The flavour Aussies are going nuts for
Snack food giant PepsiCo says it "can't keep up" with Aussie appetite for this new flavour of Twisties, Doritos and Cheetos.
Since it brought the "Flamin' Hot" variants from the US in August - Doritos and Twisties as limited editions - sales are "absolutely going (off)", according to PepsiCo Australia and New Zealand chief executive Danny Celoni.
"We can't keep up," he said.
Mr Celoni said it was more than just the novelty factor.
"We see there's a genuine space for it," he said.
"Households are saying, I'm going to buy my standard Twisties but then also the Flamin' Hot, because it's a bespoke flavour. We know it's responding well because we see (high) repeat purchase levels."
Mr Celoni said the Flamin' Hot range was "over-delivering" compared with PepsiCo's forecasts - but that research had suggested it would be popular.
"We do a whole bunch of flavour profile prioritising and we knew heat was up there," he said. "We saw it worked well in the States so decided to slowly trickle it in."
Mr Celoni cited the success of the new range as one of a number of "flavour extensions" PepsiCo was introducing across its snack and drinks portfolio - off the back of a massive change to its products that, with any luck, customers won't even notice.
The company announced today it has changed the cooking oil for its major snack brands to Australian canola oil, significantly reducing the saturated fat content in Doritos, Tostitos, Twisties, Burger Rings and Cheetos.
"The number one focus is for our consumers to still receive the exact same taste they love," he said.
"This move is going to mean that Burger Rings and Twisties will have a greater than 80 per cent reduction in saturated fats. That's a big thing while delivering on the same outstanding flavours consumers love."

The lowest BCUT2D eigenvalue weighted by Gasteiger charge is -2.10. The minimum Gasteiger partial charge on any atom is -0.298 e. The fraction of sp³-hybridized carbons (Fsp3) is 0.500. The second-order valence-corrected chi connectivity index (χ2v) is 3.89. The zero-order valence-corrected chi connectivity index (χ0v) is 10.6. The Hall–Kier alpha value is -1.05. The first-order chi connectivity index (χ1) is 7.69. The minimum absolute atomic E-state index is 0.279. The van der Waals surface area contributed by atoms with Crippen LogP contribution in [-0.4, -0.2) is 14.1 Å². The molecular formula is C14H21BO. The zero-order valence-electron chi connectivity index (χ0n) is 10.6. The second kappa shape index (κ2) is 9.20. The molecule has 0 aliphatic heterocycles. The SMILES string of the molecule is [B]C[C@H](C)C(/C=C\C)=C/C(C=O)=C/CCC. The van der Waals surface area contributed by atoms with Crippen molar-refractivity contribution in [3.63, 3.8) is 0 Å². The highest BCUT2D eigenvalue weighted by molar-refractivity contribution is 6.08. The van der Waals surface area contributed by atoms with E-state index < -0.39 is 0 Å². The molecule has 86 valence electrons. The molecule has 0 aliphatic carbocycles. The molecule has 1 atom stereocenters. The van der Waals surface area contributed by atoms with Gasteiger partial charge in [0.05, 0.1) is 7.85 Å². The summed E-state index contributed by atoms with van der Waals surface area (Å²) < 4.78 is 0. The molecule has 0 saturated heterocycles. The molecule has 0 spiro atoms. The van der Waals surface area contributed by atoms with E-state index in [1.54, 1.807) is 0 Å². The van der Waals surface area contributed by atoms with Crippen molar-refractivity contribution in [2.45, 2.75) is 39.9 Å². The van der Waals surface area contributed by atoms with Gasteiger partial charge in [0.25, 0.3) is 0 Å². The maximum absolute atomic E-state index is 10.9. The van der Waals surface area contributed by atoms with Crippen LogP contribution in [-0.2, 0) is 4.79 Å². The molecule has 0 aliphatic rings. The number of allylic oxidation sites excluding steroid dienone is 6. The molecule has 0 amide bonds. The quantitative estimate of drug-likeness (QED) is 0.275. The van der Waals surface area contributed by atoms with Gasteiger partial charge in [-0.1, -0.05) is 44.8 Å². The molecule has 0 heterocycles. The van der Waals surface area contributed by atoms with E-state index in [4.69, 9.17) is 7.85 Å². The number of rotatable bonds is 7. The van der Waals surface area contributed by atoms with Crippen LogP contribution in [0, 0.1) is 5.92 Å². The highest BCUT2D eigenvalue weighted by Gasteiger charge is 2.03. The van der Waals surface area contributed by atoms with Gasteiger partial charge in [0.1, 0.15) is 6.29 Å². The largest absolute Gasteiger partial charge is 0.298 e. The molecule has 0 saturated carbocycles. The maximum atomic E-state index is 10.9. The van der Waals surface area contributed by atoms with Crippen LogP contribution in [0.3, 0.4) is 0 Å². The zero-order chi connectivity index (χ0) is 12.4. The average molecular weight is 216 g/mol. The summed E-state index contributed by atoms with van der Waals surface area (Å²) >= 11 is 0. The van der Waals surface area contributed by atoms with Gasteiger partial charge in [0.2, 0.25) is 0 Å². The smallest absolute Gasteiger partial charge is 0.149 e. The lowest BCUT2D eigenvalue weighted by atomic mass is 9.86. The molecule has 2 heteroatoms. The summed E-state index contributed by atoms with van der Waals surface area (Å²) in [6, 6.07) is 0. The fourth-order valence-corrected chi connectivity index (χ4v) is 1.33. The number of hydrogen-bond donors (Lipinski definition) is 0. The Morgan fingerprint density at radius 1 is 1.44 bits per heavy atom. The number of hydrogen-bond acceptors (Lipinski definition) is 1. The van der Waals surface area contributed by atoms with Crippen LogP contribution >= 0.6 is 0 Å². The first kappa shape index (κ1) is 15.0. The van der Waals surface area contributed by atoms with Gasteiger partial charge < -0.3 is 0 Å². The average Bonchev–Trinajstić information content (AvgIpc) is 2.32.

PepsiCo already made the switch for Smith's chips last year and has now rolled out the change across its other snack brands.
The move means "90 per cent of our local snack portfolio meets our global PepsiCo 2025 goal to reduce saturated fat in our products to no more than 1.1 grams per 100 calories", Mr Celoni said.
The move is also a massive win for Aussie farmers.
"We're going to be sourcing over 14,000 tonnes of canola oil from here in Austraia, specifically in NSW and Victoria," he said.
He couldn't put a dollar figure on the spend but said it was "on top of the greater than 80 per cent of produce, potato and corn" sourced locally to the tune of $120 million a year.
Mr Celoni said customers were "looking to make healthier choices and we saw this as an opportunity to source local Australian canola oil which has better benefits from a health perspective in saturated fats".
"It's really still down to choice," he said.
"Customers are saying, don't tell me what you want me to eat but give me a choice, because there's some occasions during the day and the week (that they want to indulge)."
Mr Celoni was tight-lipped but said next year the "we've got a really exciting innovation portfolio".
"It's going to continue to be focused on doing great and exciting things on the core brands," he said.
"We're quite tight with our portfolio, we still have a great core business in Smith's, Red Rock Deli goes from strength to strength and Doritos are still in high demand."
Vegan and gluten free options are "certainly on our radar" but "it's something we haven't fully activated".
"If the consumer really wants it (you have to) build a whole cross-functional team, R&D, brand," he said.
"Right now it hasn't been first off the rank. We've still got a lot of low-hanging fruit (for example) in the beverage portfolio with low-sugar Gatorade line extensions."
PepsiCo Australia is also in the process of rolling out the voluntary Health Star Rating on front-of-pack packaging.
Health Star Ratings will be on 67 per cent of PepsiCo's Australian snack products by the end of 2019, on track to meet government guidelines of 70 per cent by 2023.